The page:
They don't make them like this any more. Actually, they really don't. The first of the series, with Edmund as a lily-livered medieval ward, wasn't up to much. Only with Blackadder's Elizabethan incarnation does the programme hit its stride, forging a wordy bawdiness and maintaining a period detail in the writing that the remaining two series developed brilliantly. The sharp characterisation and performances don't stop with Rowan Atkinson's conniving, cynical turn as Edmund, and Tony Robinson's preternaturally stupid Baldrick. Miranda Richardson is perfectly cast as the coquettish Elizabeth I, as are Tim McInnerny as Lord Percy, Hugh Laurie as the Prince Regent in Blackadder the Third and Stephen Fry as General Melchett in Blackadder Goes Forth. Watch also how Curtis and Elton transformed the tone of the programme from upmarket Carry On to popular historical satire by the moving conclusion of the last series. A classic.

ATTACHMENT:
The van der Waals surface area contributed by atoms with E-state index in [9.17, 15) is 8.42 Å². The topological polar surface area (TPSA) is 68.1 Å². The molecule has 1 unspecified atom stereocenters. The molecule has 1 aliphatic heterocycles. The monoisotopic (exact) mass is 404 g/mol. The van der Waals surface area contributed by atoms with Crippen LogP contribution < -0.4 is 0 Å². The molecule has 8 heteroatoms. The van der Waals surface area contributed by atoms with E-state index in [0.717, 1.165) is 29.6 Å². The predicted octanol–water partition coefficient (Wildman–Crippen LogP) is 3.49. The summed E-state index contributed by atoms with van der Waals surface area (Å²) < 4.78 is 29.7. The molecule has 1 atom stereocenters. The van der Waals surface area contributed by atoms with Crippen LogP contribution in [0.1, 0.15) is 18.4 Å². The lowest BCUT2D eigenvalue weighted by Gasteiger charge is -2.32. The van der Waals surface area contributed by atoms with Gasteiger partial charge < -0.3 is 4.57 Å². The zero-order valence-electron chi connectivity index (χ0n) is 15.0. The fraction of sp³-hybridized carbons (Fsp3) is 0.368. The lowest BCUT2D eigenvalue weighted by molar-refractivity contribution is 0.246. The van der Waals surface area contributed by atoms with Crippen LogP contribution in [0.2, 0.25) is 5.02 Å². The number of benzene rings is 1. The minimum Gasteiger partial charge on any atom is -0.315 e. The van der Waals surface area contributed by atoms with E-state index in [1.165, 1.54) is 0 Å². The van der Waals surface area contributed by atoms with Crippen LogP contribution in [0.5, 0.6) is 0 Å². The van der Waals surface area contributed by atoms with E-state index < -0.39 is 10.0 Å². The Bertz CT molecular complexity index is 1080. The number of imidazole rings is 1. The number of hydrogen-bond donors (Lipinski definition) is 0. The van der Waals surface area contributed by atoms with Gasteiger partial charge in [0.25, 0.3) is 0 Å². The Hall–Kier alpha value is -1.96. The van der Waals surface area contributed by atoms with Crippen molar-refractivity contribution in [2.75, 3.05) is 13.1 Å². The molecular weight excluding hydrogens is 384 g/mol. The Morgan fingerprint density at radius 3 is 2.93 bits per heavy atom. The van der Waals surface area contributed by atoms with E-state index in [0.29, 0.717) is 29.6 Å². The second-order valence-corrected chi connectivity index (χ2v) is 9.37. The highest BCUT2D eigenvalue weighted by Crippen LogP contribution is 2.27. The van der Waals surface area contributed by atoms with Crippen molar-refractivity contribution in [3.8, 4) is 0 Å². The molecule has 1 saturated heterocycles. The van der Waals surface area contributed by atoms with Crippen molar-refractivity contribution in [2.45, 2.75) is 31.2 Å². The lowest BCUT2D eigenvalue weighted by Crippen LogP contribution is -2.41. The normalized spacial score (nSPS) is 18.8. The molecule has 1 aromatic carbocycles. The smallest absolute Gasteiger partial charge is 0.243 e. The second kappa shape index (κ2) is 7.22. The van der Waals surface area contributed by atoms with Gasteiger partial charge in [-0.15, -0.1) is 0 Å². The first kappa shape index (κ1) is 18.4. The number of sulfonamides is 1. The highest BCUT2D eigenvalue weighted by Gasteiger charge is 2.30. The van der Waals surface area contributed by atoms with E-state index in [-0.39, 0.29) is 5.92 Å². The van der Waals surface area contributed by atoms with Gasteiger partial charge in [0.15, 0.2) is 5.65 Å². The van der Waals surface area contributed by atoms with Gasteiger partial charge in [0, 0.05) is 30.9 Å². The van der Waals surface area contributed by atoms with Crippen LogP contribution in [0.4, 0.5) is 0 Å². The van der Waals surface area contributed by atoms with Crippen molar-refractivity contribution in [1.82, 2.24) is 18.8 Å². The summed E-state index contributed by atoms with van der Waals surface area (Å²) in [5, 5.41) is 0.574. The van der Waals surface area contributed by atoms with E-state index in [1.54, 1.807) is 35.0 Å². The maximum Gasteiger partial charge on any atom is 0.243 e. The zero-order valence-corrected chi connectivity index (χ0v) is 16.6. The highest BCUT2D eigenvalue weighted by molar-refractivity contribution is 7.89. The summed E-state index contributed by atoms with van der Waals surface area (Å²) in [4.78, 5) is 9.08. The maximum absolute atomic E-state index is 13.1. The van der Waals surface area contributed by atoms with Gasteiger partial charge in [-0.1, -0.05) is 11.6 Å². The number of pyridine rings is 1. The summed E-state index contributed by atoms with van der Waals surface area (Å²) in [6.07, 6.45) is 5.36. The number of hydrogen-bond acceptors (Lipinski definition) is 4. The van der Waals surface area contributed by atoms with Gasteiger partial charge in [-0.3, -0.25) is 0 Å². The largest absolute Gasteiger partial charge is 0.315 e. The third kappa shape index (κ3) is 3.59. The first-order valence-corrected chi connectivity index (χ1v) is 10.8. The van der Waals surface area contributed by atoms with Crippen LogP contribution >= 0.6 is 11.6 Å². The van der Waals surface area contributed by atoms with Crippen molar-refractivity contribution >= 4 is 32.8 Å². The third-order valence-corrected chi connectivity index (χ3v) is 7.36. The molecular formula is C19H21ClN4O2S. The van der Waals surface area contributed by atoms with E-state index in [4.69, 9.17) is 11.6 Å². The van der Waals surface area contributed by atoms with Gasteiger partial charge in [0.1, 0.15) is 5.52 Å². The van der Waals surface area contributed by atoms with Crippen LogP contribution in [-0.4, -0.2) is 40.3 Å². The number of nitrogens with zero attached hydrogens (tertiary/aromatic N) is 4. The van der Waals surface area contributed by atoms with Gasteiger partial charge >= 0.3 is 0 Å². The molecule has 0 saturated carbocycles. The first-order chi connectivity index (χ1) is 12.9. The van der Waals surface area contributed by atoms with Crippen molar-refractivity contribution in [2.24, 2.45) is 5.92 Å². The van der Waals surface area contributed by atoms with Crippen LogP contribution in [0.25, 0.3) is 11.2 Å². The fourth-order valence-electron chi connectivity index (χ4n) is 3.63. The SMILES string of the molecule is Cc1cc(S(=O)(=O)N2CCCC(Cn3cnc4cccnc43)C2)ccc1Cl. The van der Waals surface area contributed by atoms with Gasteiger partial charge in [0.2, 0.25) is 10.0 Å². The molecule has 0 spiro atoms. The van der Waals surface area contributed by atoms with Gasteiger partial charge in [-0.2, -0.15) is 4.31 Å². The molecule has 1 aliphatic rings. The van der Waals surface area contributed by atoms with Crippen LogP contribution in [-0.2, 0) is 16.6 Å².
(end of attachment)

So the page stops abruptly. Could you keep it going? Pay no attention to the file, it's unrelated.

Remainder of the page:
Talking Heads 2 (12), pounds 14.99
It somehow seemed inevitable that this second collection of six, half- hour monologues would find critics driving a qualitative wedge between it and its decade-old predecessor. Most of the carping seemed to centre on Bennett's admittedly selective apprehension of contemporary Britain. When the heads talk about their jobs or pastimes, for instance, it's true that none of them have a marketing post or surf the Internet: Patricia Routledge's Miss Fozzard works in an archaic-sounding department store, Eileen Atkins's character is an antiques dealer, and David Haig's Wilfred is a park-keeper.
Their language also tends to resort to Northern bathos and excessively polite circumlocution. But it's hardly as if any of this is unintentional on Bennett's part. Each character is revealing a long-held secret, or unearthing a fundamental truth about themselves - Miss Fozzard turns out to be a highly respectable sexual deviant, Wilfred a child molester, and Julie Walters is the wife of a serial killer. The superb drama at the heart of each these monologues isn't so much their inherently clearcut predicaments - and with the lottery, lesbianism, the media's appetite for a killer and sexual freedom, they're hardly old-fashioned - but the compassionate, elegiac way in which Bennett nudges his characters to a certain realisation.Reuse content